. . . The ‘mildly schizoid’ quality of American political life means that this culture war is fought not only between two camps of political partisans, but often within Americans’ own dissonance-wracked minds.

. . .The war is not only shrill but endless: Since most American conservatives would never actually accept the smaller government they claim as their goal, their war demands will never be met — even when their legislative armies conquer Washington.

This aspect of the American intellectual landscape has pathologized political debate — turning every discussion about legitimate policy into a screaming match . . . it is also an aspect that most Americans seem to take for granted, not realizing how strange it all seems.
A few weeks ago it was revealed that Libertarian/Republican presidential candidate Ron Paul was accepting Social Security money for himself. Even though he claimed the program (in place since the mid-1930s, for godsake) was “probably unconstitutional” he decided it was better to take the money.

Legislators in our government, Ron Paul included, get a fair salary, fantastic healthcare benefits, get to vote themselves raises, go on junkets at taxpayer expense, and are wined and dined by lobbyists with vested interests. Why any of them with objections to a so-called “nanny state” would accept Social Security, or Medicare for that matter, is beyond me. If they are so opposed to these social welfare programs, so caught up in the principle of the thing, then they should not accept the money. By rights they should just go on making money off the taxpayers by doing what they are elected to do, and not by squeezing federal dollars intended as a social safety net for the rest of the American citizens. You know, what Social Security was designed for!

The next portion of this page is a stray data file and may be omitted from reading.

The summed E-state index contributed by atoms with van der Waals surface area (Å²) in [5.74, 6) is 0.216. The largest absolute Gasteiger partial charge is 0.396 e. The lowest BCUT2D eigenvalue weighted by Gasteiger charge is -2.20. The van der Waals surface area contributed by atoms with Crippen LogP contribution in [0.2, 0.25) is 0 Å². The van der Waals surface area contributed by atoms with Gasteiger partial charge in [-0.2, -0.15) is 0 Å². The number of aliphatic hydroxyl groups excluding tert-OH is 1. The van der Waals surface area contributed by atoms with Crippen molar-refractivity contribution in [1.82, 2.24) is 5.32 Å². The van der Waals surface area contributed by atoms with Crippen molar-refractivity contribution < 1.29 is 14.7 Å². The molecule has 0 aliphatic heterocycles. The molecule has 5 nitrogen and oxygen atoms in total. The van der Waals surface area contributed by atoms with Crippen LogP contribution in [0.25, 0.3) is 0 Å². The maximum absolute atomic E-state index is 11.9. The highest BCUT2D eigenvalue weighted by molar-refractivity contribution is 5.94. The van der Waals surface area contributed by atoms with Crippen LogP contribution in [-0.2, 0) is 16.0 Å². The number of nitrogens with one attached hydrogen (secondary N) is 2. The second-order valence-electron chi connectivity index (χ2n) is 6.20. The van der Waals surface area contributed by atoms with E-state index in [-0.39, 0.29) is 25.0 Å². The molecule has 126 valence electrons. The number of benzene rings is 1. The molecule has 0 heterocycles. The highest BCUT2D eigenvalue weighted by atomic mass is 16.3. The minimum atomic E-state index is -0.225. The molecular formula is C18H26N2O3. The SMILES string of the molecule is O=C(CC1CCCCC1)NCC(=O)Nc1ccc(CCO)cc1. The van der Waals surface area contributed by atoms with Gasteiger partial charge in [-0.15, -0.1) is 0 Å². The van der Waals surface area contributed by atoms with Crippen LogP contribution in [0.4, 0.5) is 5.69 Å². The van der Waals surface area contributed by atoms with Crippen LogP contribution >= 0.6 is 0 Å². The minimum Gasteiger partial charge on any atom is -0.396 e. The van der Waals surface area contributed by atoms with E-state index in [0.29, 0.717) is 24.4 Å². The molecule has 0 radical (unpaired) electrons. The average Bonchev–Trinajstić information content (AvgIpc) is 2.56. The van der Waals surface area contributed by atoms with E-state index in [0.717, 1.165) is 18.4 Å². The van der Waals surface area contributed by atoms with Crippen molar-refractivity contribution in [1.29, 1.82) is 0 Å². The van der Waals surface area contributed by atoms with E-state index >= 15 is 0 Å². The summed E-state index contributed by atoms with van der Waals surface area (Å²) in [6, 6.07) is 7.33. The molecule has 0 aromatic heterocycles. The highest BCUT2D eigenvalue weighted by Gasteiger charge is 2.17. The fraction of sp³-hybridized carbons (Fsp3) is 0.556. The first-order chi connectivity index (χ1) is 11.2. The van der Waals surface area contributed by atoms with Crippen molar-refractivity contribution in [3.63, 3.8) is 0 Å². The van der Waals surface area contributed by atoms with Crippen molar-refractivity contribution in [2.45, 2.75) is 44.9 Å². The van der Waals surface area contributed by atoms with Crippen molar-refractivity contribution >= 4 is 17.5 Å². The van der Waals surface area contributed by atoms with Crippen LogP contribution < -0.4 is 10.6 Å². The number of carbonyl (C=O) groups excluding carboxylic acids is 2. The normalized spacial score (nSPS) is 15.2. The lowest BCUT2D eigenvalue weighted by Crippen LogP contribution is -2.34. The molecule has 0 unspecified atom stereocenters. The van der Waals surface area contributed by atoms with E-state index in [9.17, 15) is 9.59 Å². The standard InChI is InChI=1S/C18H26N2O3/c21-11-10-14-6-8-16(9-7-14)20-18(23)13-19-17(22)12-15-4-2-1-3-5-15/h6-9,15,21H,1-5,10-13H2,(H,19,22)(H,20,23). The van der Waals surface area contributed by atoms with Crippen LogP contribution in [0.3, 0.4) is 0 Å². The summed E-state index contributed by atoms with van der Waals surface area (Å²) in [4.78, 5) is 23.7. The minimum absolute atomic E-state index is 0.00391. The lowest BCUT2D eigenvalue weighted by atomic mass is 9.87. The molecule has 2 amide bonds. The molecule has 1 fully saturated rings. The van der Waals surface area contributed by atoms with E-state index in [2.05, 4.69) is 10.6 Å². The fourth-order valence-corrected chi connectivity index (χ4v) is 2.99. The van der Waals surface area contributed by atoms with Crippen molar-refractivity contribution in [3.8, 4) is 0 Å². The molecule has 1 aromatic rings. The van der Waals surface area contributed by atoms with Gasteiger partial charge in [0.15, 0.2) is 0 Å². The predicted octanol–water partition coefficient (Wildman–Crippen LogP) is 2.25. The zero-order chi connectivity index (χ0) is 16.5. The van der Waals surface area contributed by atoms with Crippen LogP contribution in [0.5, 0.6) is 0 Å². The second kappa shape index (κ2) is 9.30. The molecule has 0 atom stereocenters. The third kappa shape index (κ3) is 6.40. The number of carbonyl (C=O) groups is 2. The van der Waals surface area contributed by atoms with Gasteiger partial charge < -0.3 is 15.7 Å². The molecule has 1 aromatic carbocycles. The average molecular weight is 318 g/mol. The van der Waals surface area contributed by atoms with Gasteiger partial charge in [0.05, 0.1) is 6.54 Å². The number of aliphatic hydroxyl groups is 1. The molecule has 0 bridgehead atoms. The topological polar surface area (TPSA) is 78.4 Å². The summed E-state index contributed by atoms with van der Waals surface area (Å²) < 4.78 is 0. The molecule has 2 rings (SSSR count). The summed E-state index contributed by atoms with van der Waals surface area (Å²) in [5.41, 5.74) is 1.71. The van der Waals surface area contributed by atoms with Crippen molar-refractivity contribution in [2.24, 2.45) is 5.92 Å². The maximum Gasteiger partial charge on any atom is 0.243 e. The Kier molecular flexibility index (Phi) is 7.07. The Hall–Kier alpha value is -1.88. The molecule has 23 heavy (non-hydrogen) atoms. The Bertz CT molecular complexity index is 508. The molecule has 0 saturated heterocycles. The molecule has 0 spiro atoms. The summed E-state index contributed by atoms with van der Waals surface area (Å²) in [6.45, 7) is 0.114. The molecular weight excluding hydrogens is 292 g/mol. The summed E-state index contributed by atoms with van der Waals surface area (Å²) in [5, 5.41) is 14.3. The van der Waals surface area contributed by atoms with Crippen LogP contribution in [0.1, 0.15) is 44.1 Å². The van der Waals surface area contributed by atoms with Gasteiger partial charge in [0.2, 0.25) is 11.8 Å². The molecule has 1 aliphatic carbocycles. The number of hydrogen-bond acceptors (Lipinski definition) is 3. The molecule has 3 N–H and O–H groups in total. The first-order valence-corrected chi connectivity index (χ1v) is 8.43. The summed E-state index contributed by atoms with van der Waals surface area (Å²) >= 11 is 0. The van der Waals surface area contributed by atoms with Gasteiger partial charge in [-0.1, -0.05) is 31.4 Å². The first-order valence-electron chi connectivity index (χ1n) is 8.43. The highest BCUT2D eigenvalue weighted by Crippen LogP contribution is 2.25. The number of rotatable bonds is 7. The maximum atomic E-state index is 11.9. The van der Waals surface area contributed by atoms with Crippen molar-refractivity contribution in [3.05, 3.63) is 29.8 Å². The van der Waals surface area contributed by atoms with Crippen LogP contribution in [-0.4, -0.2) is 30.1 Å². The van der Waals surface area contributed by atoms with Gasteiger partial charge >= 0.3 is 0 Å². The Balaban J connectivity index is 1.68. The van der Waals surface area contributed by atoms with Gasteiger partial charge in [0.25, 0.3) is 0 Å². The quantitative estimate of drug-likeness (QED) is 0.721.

In the event that Richie Rich Romney and Paul “Rollback Medicare” Ryan win the election, Ryan will be holding a more-or-less symbolic position in the government. I doubt he will be a shadow president like Dick “Darth Vader” Cheney, and I don’t believe that once out of his congressional chair he will have more influence than he did as a lawmaker. So in one way it would almost be better to elect him as vice president, or even better, make sure he doesn’t get re-elected to Congress or elected as vice president, and shelve his ideas about screwing up plans that people have rightfully expected after having worked a lifetime.